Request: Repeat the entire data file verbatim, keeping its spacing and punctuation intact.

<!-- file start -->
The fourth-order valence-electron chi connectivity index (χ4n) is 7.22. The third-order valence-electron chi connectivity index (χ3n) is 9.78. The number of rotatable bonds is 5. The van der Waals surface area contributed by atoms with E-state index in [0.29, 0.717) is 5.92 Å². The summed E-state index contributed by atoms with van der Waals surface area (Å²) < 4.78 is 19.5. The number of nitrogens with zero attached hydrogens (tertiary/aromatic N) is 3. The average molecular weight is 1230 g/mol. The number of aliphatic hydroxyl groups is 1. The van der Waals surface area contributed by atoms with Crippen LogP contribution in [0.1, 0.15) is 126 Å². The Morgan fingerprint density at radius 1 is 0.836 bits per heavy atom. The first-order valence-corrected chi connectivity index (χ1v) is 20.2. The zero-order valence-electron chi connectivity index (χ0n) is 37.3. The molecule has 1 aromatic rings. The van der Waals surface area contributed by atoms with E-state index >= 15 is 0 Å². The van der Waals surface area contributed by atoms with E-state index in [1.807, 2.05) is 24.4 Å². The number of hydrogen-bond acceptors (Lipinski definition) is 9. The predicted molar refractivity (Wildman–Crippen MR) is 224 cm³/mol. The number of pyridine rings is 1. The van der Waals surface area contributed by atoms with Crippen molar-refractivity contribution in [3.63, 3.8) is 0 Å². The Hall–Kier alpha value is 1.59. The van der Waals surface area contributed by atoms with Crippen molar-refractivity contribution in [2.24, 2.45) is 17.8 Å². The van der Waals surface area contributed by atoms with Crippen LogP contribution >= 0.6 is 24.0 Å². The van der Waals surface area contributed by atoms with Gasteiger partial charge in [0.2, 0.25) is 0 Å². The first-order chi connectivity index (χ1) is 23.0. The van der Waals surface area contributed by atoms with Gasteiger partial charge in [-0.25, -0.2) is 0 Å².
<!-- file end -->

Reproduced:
The fourth-order valence-electron chi connectivity index (χ4n) is 7.22. The third-order valence-electron chi connectivity index (χ3n) is 9.78. The number of rotatable bonds is 5. The van der Waals surface area contributed by atoms with E-state index in [0.29, 0.717) is 5.92 Å². The summed E-state index contributed by atoms with van der Waals surface area (Å²) < 4.78 is 19.5. The number of nitrogens with zero attached hydrogens (tertiary/aromatic N) is 3. The average molecular weight is 1230 g/mol. The number of aliphatic hydroxyl groups is 1. The van der Waals surface area contributed by atoms with Crippen LogP contribution in [0.1, 0.15) is 126 Å². The Morgan fingerprint density at radius 1 is 0.836 bits per heavy atom. The first-order valence-corrected chi connectivity index (χ1v) is 20.2. The zero-order valence-electron chi connectivity index (χ0n) is 37.3. The molecule has 1 aromatic rings. The van der Waals surface area contributed by atoms with E-state index >= 15 is 0 Å². The van der Waals surface area contributed by atoms with E-state index in [1.807, 2.05) is 24.4 Å². The number of hydrogen-bond acceptors (Lipinski definition) is 9. The predicted molar refractivity (Wildman–Crippen MR) is 224 cm³/mol. The number of pyridine rings is 1. The van der Waals surface area contributed by atoms with Crippen molar-refractivity contribution in [3.63, 3.8) is 0 Å². The Hall–Kier alpha value is 1.59. The van der Waals surface area contributed by atoms with Crippen molar-refractivity contribution in [2.24, 2.45) is 17.8 Å². The van der Waals surface area contributed by atoms with Crippen LogP contribution >= 0.6 is 24.0 Å². The van der Waals surface area contributed by atoms with Gasteiger partial charge in [0.2, 0.25) is 0 Å². The first-order chi connectivity index (χ1) is 23.0. The van der Waals surface area contributed by atoms with Gasteiger partial charge in [-0.25, -0.2) is 0 Å².